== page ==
My child, do not forget my teaching, but let your heart keep my commandments; for length of days and years of life and abundant welfare they will give you. Do not let loyalty and faithfulness forsake you; bind them around your neck, write them on the tablet of your heart. So you will find favor and good repute in the sight of God and of people. Trust in the Lord with all your heart, and do not rely on your own insight. In all your ways acknowledge him, and he will make straight your paths. Do not be wise in your own eyes; fear the Lord, and turn away from evil. It will be a healing for your flesh and a refreshment for your body.

Ephesians 4.1-6

I therefore, the prisoner of the Lord, beg you to lead a life worthy of the calling to which you have been called, with all humility and gentleness, with patience, bearing with one another in love, making every effort to maintain the unity of the Spirit in the bond of peace. There is one body and one Spirit, just as you were called to the one hope of your calling, one Lord, one faith, one baptism, one God and Father of all, who is above all and through all and in all.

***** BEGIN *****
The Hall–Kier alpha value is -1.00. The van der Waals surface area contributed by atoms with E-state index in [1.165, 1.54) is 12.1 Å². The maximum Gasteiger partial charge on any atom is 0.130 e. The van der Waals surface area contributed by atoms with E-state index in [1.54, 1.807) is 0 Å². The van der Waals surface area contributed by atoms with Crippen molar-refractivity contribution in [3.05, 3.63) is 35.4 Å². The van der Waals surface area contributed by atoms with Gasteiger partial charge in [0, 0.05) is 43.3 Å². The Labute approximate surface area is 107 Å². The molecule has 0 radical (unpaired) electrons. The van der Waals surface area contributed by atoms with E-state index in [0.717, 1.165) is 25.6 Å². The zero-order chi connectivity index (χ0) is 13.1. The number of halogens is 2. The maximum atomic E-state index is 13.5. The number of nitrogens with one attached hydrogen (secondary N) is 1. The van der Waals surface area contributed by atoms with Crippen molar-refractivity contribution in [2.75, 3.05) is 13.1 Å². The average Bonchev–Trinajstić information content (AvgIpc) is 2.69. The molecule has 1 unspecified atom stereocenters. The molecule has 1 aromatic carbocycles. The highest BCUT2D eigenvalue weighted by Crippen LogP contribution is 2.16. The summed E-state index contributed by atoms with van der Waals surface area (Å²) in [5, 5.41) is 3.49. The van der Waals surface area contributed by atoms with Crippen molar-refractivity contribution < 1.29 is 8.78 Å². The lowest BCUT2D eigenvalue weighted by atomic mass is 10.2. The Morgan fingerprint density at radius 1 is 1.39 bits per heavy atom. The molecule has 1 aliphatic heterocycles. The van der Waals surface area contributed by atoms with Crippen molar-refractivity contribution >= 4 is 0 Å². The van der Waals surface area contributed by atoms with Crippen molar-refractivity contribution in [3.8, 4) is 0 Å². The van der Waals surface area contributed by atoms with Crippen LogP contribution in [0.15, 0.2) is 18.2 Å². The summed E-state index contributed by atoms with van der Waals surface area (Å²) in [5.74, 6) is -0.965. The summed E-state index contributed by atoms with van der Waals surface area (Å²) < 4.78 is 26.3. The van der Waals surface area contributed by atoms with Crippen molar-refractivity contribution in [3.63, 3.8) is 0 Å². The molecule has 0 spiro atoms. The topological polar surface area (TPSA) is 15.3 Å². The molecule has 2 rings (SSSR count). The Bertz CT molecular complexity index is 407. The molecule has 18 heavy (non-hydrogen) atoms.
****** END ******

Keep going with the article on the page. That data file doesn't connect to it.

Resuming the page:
Is that really written in Proverbs? Trust in the Lord with all your heart, and do not rely on your own insight? I was always taught to think for myself. Haven’t we been told to do that all of our lives? We can assign you the right books, we can help you get into college, we can show you the door, but you’re the one who has to walk through it. Think for yourself! We can teach you all about God, politics, or even healthy eating habits, but freedom is important, make your own choices.

Be independent, employ your true freedom; create your own way of life. Go out and get your hands dirty, lose yourself in something beyond yourself, fight for something worth fighting for but above all think for yourself. What a perfect bumper sticker for our culture. All I need to get through this world is me, my thoughts, my opinions, and my beliefs.

When I read through our scripture for today it made me think about a time I was helping a church in Michigan. Now this church was HUGE. While I was attending the services there were easily over 1000 people in worship on Sundays between their multiple services. You could choose between different styles of worship and at different times, you could choose between preachers and types of sermons. When I started helping out, there were five pastors on the staff each working in a different area within the church. They offered activities every week from Bible Studies, to service opportunities, to Yoga classes. In fact the first week I was there I served on a panel to discuss the theological virtues of the hit series The Hunger Games for concerned parents and parishioners. They had a lot going on.